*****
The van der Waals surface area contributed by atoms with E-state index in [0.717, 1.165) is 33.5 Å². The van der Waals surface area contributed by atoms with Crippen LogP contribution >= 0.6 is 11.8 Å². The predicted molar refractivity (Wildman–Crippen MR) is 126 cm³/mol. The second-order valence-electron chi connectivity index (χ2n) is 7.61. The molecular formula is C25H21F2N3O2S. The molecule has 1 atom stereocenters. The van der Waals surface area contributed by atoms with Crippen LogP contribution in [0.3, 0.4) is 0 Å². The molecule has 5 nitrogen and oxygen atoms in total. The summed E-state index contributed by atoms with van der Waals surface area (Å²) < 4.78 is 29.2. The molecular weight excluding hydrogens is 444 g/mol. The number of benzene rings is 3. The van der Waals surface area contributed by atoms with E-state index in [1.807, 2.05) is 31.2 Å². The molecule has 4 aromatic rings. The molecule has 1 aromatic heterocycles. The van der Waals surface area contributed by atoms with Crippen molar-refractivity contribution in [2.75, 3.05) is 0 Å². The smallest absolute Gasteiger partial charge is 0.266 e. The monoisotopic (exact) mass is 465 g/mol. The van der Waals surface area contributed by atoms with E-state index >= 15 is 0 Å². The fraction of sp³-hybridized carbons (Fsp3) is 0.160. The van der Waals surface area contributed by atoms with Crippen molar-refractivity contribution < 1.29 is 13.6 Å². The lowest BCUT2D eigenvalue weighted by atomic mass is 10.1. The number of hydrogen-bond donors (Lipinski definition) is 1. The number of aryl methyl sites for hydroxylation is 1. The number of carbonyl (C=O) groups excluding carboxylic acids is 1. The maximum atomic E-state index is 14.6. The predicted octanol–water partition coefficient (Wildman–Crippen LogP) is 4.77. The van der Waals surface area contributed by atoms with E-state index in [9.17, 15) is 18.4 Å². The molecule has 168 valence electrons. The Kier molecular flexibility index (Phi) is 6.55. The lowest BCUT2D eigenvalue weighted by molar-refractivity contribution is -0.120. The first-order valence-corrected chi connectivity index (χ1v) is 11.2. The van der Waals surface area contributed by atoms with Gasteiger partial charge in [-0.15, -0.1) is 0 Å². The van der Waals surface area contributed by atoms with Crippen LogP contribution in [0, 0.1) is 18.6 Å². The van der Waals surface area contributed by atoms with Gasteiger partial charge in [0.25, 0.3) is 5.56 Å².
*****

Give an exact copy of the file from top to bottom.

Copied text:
The van der Waals surface area contributed by atoms with E-state index in [0.717, 1.165) is 33.5 Å². The van der Waals surface area contributed by atoms with Crippen LogP contribution >= 0.6 is 11.8 Å². The predicted molar refractivity (Wildman–Crippen MR) is 126 cm³/mol. The second-order valence-electron chi connectivity index (χ2n) is 7.61. The molecular formula is C25H21F2N3O2S. The molecule has 1 atom stereocenters. The van der Waals surface area contributed by atoms with Crippen LogP contribution in [0.3, 0.4) is 0 Å². The molecule has 5 nitrogen and oxygen atoms in total. The summed E-state index contributed by atoms with van der Waals surface area (Å²) < 4.78 is 29.2. The molecular weight excluding hydrogens is 444 g/mol. The number of benzene rings is 3. The van der Waals surface area contributed by atoms with E-state index in [1.807, 2.05) is 31.2 Å². The molecule has 4 aromatic rings. The molecule has 1 aromatic heterocycles. The van der Waals surface area contributed by atoms with Crippen molar-refractivity contribution in [2.75, 3.05) is 0 Å². The smallest absolute Gasteiger partial charge is 0.266 e. The monoisotopic (exact) mass is 465 g/mol. The van der Waals surface area contributed by atoms with E-state index >= 15 is 0 Å². The fraction of sp³-hybridized carbons (Fsp3) is 0.160. The van der Waals surface area contributed by atoms with Crippen molar-refractivity contribution < 1.29 is 13.6 Å². The lowest BCUT2D eigenvalue weighted by atomic mass is 10.1. The number of hydrogen-bond donors (Lipinski definition) is 1. The number of aryl methyl sites for hydroxylation is 1. The number of carbonyl (C=O) groups excluding carboxylic acids is 1. The maximum atomic E-state index is 14.6. The predicted octanol–water partition coefficient (Wildman–Crippen LogP) is 4.77. The van der Waals surface area contributed by atoms with E-state index in [9.17, 15) is 18.4 Å². The molecule has 168 valence electrons. The Kier molecular flexibility index (Phi) is 6.55. The lowest BCUT2D eigenvalue weighted by molar-refractivity contribution is -0.120. The first-order valence-corrected chi connectivity index (χ1v) is 11.2. The van der Waals surface area contributed by atoms with Gasteiger partial charge in [-0.15, -0.1) is 0 Å². The van der Waals surface area contributed by atoms with Crippen LogP contribution in [0, 0.1) is 18.6 Å². The van der Waals surface area contributed by atoms with Gasteiger partial charge in [0.25, 0.3) is 5.56 Å².